One of my first major video play projects for this site was an extravagant foray into Dungeons & Dragons 4th edition, using a focused playset I'd built in face-to-face play a couple of years before that. I called it "Barbaric Psychedelic Cosmic Cataclysmic Fore Ee," and you can see the sheet I made for it attached below.
In time, I developed some specific scenario and vortex (dungeon) building techniques for it, and if I were inclined, the whole thing is now a pretty good start at publishable work.
The players were Gordon, James, and Ross, and recently, James contacted the rest of us to say hello. From there, we scheduled a get-together to look back and think a bit about what we'd done and how it went. That's what I'm presenting here.
Some of the questions we addressed were pretty focused rules thoughts, such as the hybrid class mechanics which I'd required or whether the items rules had missed an opportunity. Others were more general like whether we were "playing D&D" at all, and whether either a "yes" or a "no" to that question was a feature or a bug.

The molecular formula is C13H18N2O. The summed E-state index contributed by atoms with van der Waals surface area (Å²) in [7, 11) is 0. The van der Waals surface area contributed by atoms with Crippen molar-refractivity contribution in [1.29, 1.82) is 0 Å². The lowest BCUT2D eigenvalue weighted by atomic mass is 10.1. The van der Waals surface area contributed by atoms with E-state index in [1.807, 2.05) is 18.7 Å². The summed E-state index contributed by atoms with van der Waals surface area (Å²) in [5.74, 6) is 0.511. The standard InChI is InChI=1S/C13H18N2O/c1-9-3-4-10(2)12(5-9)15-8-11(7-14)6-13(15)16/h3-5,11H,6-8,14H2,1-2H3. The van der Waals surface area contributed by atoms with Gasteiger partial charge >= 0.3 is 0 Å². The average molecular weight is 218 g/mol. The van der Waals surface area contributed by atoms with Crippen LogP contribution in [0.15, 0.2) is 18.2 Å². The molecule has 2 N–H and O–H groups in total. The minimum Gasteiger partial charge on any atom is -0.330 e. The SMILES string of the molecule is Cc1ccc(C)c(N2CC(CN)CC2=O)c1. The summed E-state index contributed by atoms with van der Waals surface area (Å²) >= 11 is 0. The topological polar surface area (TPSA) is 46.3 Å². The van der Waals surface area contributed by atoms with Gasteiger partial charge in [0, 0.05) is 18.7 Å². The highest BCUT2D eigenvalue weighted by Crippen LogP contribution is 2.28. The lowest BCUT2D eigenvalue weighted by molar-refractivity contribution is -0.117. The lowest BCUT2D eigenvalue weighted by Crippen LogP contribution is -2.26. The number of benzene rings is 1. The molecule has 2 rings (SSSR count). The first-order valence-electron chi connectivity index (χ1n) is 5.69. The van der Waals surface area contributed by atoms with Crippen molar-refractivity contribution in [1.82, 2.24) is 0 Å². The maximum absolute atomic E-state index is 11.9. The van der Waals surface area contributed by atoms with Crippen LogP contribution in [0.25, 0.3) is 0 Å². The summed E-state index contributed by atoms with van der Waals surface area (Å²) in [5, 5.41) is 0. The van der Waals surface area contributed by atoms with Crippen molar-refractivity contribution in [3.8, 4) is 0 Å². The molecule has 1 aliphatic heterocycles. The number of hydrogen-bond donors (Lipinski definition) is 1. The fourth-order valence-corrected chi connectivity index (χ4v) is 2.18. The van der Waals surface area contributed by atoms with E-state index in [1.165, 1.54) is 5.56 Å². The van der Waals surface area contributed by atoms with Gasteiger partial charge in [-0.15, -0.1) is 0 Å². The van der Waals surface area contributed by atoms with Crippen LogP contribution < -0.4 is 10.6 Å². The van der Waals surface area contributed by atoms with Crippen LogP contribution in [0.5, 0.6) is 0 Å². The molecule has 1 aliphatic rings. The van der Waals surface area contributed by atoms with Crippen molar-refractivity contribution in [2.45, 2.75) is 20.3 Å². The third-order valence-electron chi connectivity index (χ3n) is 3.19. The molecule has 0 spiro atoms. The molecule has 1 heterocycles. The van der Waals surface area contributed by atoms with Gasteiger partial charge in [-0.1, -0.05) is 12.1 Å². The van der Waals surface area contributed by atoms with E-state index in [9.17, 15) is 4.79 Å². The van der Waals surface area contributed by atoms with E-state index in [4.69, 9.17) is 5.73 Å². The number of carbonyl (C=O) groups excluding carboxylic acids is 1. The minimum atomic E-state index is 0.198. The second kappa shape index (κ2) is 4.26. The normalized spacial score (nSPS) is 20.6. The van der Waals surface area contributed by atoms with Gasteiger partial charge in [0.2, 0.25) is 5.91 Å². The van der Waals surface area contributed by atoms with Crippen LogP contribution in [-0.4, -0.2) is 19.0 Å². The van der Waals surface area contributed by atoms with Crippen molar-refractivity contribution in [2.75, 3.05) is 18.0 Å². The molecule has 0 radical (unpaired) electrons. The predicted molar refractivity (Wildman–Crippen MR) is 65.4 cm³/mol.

I think a discussion like this is a good thing, perhaps even something I'll seek as an ongoing personal policy. Teaching at the university level for 25 years showed me indisputably that one-time evaluations or assessments of an experience held at or near the end of it are not sufficient for their purpose, and arguably harmful to it if treated as a final word. A later assessment, well after separation from the experience and subject now to however it relates to life since then, is absolutely required to understand what the experience was and what one makes of it.
Part 1 of last week's reunion discussion is embedded below, and at long last, I have discovered how to make a playlist flow through via viewing! So all five parts continue from there.
The original play posts are found, in order, at Barbaric Psychedelic Cosmic Cataclysmic Fore Ee, BPCC 4E continues!, Crystal psychic revelation + slimy explosive mayhem, Dungeon is as dungeon does, The door, Say "syzygy" three times fast, Kumbayah oh no, and Hop skip jump scribbles. The videos aren't too badly edited, and I worked hard on the titling and accompanying images, but I did not yet have the video chops to make them into shorter segments, so each is a whomping too-much block of viewing time. The material is good enough, I think, to be re-edited into a new presentation some day.